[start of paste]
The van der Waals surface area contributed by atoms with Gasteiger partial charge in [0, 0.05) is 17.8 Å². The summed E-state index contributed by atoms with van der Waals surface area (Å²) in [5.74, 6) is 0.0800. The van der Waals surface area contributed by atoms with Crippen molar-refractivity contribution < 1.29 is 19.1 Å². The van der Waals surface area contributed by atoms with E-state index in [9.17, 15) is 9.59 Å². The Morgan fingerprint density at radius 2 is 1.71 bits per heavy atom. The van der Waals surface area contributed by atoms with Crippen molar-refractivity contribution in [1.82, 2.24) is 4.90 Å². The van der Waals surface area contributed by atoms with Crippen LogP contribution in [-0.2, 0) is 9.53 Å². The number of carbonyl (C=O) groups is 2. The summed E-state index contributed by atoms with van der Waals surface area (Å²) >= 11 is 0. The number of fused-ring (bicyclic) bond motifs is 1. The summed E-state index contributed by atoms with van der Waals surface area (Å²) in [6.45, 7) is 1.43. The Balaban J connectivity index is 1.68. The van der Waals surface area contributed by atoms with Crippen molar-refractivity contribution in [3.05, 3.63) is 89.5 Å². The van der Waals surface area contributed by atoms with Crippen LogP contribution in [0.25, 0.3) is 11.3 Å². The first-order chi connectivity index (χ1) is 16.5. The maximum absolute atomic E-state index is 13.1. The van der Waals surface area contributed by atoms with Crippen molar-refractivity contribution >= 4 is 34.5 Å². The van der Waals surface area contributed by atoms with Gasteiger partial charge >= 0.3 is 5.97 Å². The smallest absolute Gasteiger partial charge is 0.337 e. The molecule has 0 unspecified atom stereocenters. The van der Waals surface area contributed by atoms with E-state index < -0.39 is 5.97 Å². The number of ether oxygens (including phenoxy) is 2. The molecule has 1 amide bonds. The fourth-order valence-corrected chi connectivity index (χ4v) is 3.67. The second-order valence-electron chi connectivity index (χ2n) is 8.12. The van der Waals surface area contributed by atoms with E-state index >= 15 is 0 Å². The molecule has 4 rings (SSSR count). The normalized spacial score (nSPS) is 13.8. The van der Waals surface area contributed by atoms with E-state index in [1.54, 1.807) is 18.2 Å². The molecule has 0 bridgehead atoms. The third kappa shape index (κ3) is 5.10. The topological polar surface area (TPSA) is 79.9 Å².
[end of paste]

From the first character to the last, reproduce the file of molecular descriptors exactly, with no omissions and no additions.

The van der Waals surface area contributed by atoms with Gasteiger partial charge in [0, 0.05) is 17.8 Å². The summed E-state index contributed by atoms with van der Waals surface area (Å²) in [5.74, 6) is 0.0800. The van der Waals surface area contributed by atoms with Crippen molar-refractivity contribution < 1.29 is 19.1 Å². The van der Waals surface area contributed by atoms with E-state index in [9.17, 15) is 9.59 Å². The Morgan fingerprint density at radius 2 is 1.71 bits per heavy atom. The van der Waals surface area contributed by atoms with Crippen molar-refractivity contribution in [1.82, 2.24) is 4.90 Å². The van der Waals surface area contributed by atoms with Crippen LogP contribution in [-0.2, 0) is 9.53 Å². The number of carbonyl (C=O) groups is 2. The summed E-state index contributed by atoms with van der Waals surface area (Å²) >= 11 is 0. The number of fused-ring (bicyclic) bond motifs is 1. The summed E-state index contributed by atoms with van der Waals surface area (Å²) in [6.45, 7) is 1.43. The Balaban J connectivity index is 1.68. The van der Waals surface area contributed by atoms with Crippen molar-refractivity contribution in [3.05, 3.63) is 89.5 Å². The van der Waals surface area contributed by atoms with Crippen LogP contribution in [0.25, 0.3) is 11.3 Å². The first-order chi connectivity index (χ1) is 16.5. The maximum absolute atomic E-state index is 13.1. The van der Waals surface area contributed by atoms with Crippen molar-refractivity contribution >= 4 is 34.5 Å². The van der Waals surface area contributed by atoms with Gasteiger partial charge >= 0.3 is 5.97 Å². The smallest absolute Gasteiger partial charge is 0.337 e. The molecule has 0 unspecified atom stereocenters. The van der Waals surface area contributed by atoms with E-state index < -0.39 is 5.97 Å². The number of ether oxygens (including phenoxy) is 2. The molecule has 1 amide bonds. The fourth-order valence-corrected chi connectivity index (χ4v) is 3.67. The second-order valence-electron chi connectivity index (χ2n) is 8.12. The van der Waals surface area contributed by atoms with E-state index >= 15 is 0 Å². The molecule has 4 rings (SSSR count). The normalized spacial score (nSPS) is 13.8. The van der Waals surface area contributed by atoms with E-state index in [1.54, 1.807) is 18.2 Å². The molecule has 0 bridgehead atoms. The third kappa shape index (κ3) is 5.10. The topological polar surface area (TPSA) is 79.9 Å².